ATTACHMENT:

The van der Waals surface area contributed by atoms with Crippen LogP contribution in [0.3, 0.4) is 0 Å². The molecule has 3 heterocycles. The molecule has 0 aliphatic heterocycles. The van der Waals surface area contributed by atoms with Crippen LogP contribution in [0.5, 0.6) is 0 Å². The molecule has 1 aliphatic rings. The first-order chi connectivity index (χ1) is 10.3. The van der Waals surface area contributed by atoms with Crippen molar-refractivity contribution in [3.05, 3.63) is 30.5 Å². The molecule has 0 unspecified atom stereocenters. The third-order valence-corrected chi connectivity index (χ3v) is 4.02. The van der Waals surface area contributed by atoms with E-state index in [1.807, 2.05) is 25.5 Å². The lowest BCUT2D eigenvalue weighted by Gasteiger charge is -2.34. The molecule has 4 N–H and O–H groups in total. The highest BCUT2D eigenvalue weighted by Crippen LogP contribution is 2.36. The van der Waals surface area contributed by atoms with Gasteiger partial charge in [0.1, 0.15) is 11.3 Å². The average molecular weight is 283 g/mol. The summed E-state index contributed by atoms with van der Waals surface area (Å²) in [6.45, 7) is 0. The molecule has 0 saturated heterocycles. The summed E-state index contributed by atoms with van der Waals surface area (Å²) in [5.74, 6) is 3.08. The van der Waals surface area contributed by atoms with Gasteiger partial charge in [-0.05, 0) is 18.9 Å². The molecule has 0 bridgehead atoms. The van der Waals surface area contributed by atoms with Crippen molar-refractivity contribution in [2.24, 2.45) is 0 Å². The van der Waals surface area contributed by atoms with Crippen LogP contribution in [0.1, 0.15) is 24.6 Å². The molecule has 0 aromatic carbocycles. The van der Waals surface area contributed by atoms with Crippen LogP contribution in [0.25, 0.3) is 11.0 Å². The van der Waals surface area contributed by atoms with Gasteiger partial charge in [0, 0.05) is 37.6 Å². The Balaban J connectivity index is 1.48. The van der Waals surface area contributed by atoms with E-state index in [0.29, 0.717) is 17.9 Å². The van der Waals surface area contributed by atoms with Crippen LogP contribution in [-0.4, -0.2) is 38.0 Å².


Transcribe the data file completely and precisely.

The van der Waals surface area contributed by atoms with Crippen LogP contribution in [0.3, 0.4) is 0 Å². The molecule has 3 heterocycles. The molecule has 0 aliphatic heterocycles. The van der Waals surface area contributed by atoms with Crippen LogP contribution in [0.5, 0.6) is 0 Å². The molecule has 1 aliphatic rings. The first-order chi connectivity index (χ1) is 10.3. The van der Waals surface area contributed by atoms with Crippen molar-refractivity contribution in [3.05, 3.63) is 30.5 Å². The molecule has 0 unspecified atom stereocenters. The third-order valence-corrected chi connectivity index (χ3v) is 4.02. The van der Waals surface area contributed by atoms with E-state index in [1.807, 2.05) is 25.5 Å². The lowest BCUT2D eigenvalue weighted by Gasteiger charge is -2.34. The molecule has 4 N–H and O–H groups in total. The highest BCUT2D eigenvalue weighted by Crippen LogP contribution is 2.36. The van der Waals surface area contributed by atoms with Gasteiger partial charge in [0.1, 0.15) is 11.3 Å². The average molecular weight is 283 g/mol. The summed E-state index contributed by atoms with van der Waals surface area (Å²) in [6.45, 7) is 0. The molecule has 0 saturated heterocycles. The summed E-state index contributed by atoms with van der Waals surface area (Å²) in [5.74, 6) is 3.08. The van der Waals surface area contributed by atoms with Gasteiger partial charge in [-0.05, 0) is 18.9 Å². The molecule has 0 bridgehead atoms. The van der Waals surface area contributed by atoms with Crippen molar-refractivity contribution in [2.24, 2.45) is 0 Å². The van der Waals surface area contributed by atoms with Crippen LogP contribution in [0.1, 0.15) is 24.6 Å². The molecule has 0 aromatic carbocycles. The van der Waals surface area contributed by atoms with Crippen LogP contribution in [0.25, 0.3) is 11.0 Å². The van der Waals surface area contributed by atoms with Gasteiger partial charge in [0, 0.05) is 37.6 Å². The Balaban J connectivity index is 1.48. The van der Waals surface area contributed by atoms with E-state index in [0.29, 0.717) is 17.9 Å². The van der Waals surface area contributed by atoms with Crippen LogP contribution in [-0.4, -0.2) is 38.0 Å².